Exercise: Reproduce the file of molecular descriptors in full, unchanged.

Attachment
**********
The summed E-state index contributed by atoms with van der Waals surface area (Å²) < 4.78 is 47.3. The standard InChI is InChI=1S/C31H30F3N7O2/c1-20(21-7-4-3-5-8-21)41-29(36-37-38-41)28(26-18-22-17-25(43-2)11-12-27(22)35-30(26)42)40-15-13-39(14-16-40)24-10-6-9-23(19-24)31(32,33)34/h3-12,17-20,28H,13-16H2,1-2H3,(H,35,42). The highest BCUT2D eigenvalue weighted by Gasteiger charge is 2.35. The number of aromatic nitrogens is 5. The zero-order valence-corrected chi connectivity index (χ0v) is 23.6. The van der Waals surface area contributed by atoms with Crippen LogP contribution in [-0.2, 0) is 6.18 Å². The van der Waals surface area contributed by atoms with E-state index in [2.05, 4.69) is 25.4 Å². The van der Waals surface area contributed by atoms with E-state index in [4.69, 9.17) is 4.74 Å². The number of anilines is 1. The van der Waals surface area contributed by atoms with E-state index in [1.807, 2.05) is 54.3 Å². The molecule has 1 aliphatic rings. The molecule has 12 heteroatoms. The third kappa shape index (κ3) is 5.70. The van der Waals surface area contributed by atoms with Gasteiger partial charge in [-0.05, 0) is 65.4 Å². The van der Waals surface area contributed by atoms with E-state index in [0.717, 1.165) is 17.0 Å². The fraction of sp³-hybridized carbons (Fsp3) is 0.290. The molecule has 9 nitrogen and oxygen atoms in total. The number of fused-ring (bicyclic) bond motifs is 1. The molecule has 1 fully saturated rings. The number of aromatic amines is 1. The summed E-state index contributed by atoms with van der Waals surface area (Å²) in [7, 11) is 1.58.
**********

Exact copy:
The summed E-state index contributed by atoms with van der Waals surface area (Å²) < 4.78 is 47.3. The standard InChI is InChI=1S/C31H30F3N7O2/c1-20(21-7-4-3-5-8-21)41-29(36-37-38-41)28(26-18-22-17-25(43-2)11-12-27(22)35-30(26)42)40-15-13-39(14-16-40)24-10-6-9-23(19-24)31(32,33)34/h3-12,17-20,28H,13-16H2,1-2H3,(H,35,42). The highest BCUT2D eigenvalue weighted by Gasteiger charge is 2.35. The number of aromatic nitrogens is 5. The zero-order valence-corrected chi connectivity index (χ0v) is 23.6. The van der Waals surface area contributed by atoms with Crippen LogP contribution in [-0.2, 0) is 6.18 Å². The van der Waals surface area contributed by atoms with E-state index in [2.05, 4.69) is 25.4 Å². The van der Waals surface area contributed by atoms with E-state index in [4.69, 9.17) is 4.74 Å². The number of anilines is 1. The van der Waals surface area contributed by atoms with E-state index in [1.807, 2.05) is 54.3 Å². The molecule has 1 aliphatic rings. The molecule has 12 heteroatoms. The third kappa shape index (κ3) is 5.70. The van der Waals surface area contributed by atoms with Gasteiger partial charge in [-0.05, 0) is 65.4 Å². The van der Waals surface area contributed by atoms with E-state index in [0.717, 1.165) is 17.0 Å². The fraction of sp³-hybridized carbons (Fsp3) is 0.290. The molecule has 9 nitrogen and oxygen atoms in total. The number of fused-ring (bicyclic) bond motifs is 1. The molecule has 1 fully saturated rings. The number of aromatic amines is 1. The summed E-state index contributed by atoms with van der Waals surface area (Å²) in [7, 11) is 1.58.